Not only has social media changed the way businesses interact with, market to, and reach their customers, but it has had a profound effect on the way the human resources department finds potential candidates. In a new reality and unchartered job landscape, HR departments and job hunters are navigating the online social scene to find one another.
As the entire world shifts towards the digital age, job candidates are becoming more inclined to perform job searches via social media rather than traditional methods, such as recruitment agencies, online job portals or traditional newspaper classified advertisements.
In order to reach these candidates, HR professionals are using social media platforms (like LinkedIn and Facebook) as part of their recruitment strategies. The only issue is that screening job candidates and performing background searches via social media can be a risky and potentially controversial venture for employers.
Facebook as a screening tool
It’s no secret that employers peruse candidates’ Facebook and Twitter profiles in preparation for making hiring decisions. Why? For one thing, it’s the most convenient way to find out about the person you intend on hiring. Another reason is that employers try to gain a more personal view of the candidate rather than that of the professional image portrayed on LinkedIn.
However, this kind of recruitment strategy can have serious implications and employers must be aware of possible discrimination, privacy, legal and ethical concerns. A complete no-no is for an HR professional to view a candidate’s private content on Facebook through mutual friends or by befriending the individual themselves.
Handle with care
The decision of whether or not to include social media as part of a screening program must be approached with care and dependability, and data gained from these sites must be judged fairly or the organisation risks losing otherwise suitable candidates. After all, social media platforms, especially Facebook and Twitter, are a much less trustworthy source of information than written records.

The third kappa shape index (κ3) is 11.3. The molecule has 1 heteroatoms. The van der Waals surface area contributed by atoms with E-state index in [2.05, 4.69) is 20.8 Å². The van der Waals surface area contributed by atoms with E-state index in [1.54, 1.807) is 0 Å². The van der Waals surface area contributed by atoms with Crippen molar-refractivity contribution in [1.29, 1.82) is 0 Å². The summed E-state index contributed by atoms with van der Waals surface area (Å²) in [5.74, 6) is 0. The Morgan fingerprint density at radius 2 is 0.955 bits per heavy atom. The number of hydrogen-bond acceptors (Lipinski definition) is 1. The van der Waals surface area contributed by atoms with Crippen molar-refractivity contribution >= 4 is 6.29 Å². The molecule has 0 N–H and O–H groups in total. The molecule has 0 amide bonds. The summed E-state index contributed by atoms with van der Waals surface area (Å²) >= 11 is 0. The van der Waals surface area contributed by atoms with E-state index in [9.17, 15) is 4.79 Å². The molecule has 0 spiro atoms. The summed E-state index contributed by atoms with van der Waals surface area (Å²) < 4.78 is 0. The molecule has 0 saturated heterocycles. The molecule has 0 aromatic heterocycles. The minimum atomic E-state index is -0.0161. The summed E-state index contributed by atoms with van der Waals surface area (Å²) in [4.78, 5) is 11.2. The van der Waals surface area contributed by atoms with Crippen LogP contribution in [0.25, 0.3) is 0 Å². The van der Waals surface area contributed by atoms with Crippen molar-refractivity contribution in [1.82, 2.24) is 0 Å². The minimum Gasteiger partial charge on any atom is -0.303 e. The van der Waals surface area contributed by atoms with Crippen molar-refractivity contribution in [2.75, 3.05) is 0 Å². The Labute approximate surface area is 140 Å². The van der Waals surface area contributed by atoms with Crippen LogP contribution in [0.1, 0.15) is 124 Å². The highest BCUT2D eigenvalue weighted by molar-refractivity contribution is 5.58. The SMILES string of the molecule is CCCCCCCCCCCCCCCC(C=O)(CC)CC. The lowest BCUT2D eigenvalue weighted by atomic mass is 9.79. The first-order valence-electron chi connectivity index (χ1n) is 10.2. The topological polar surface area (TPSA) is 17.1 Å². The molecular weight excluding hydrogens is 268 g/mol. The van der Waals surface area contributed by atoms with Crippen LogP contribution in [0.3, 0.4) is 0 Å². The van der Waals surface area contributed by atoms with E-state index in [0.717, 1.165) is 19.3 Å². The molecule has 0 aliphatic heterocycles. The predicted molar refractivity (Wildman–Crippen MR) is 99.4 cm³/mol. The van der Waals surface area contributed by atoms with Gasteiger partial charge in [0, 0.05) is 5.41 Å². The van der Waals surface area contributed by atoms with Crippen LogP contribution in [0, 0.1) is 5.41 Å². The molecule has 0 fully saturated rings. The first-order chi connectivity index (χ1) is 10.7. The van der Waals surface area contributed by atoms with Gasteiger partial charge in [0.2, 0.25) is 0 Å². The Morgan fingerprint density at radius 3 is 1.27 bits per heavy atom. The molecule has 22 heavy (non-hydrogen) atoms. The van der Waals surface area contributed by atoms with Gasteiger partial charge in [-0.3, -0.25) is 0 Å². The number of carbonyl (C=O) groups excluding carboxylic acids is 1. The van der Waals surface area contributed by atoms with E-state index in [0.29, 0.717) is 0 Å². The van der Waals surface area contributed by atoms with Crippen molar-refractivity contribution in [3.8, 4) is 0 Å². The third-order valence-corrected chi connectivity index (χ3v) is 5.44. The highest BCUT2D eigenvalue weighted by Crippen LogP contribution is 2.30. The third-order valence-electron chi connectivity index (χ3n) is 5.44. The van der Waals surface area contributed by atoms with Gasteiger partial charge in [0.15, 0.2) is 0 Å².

Establish a clear written social media and employment screening policy that can help guide HR departments. This policy must clearly state what can and cannot be done and what is considered acceptable, legal practice.
Reputation and PrivacyConcerns
Admittedly, the importance of a social media profile rises with the seniority of the position for which the candidate is being considered. Checks done must correspond with the level of risk of the job as the company’s reputation could suffer. The inappropriate or indiscrete behaviour of an entry-level or administrative individual will be more easily accepted than the misbehaviour of an individual at Director level, especially if the activity is contrary to the values of the organisation.
Although social media makes previously personal information public, the old rules still apply. Employment background screening is done with the candidate’s consent to ensure complete transparency and it’s no different when researching a candidate’s social media presence. This is critical to avoid an invasion of data privacy, where information on an individual’s private life is sought without their consent. If a candidate discovers that his or her application was rejected due to the recruiter’s intrusive act of checking their social media, it could lead to a major legal altercation. Above all, it would be unwise to make a hiring decision based only on what is found on a candidate’s Facebook profile.
Ultimately, best practice for any employer is to rely on credible and authenticated sources of information such as court records, credit checks, previous employment and history of education, when verifying candidates.
iFacts has a social media policy document that can assist you if you are considering social media as part of your screening process. Download it HERE in the Reference Papers section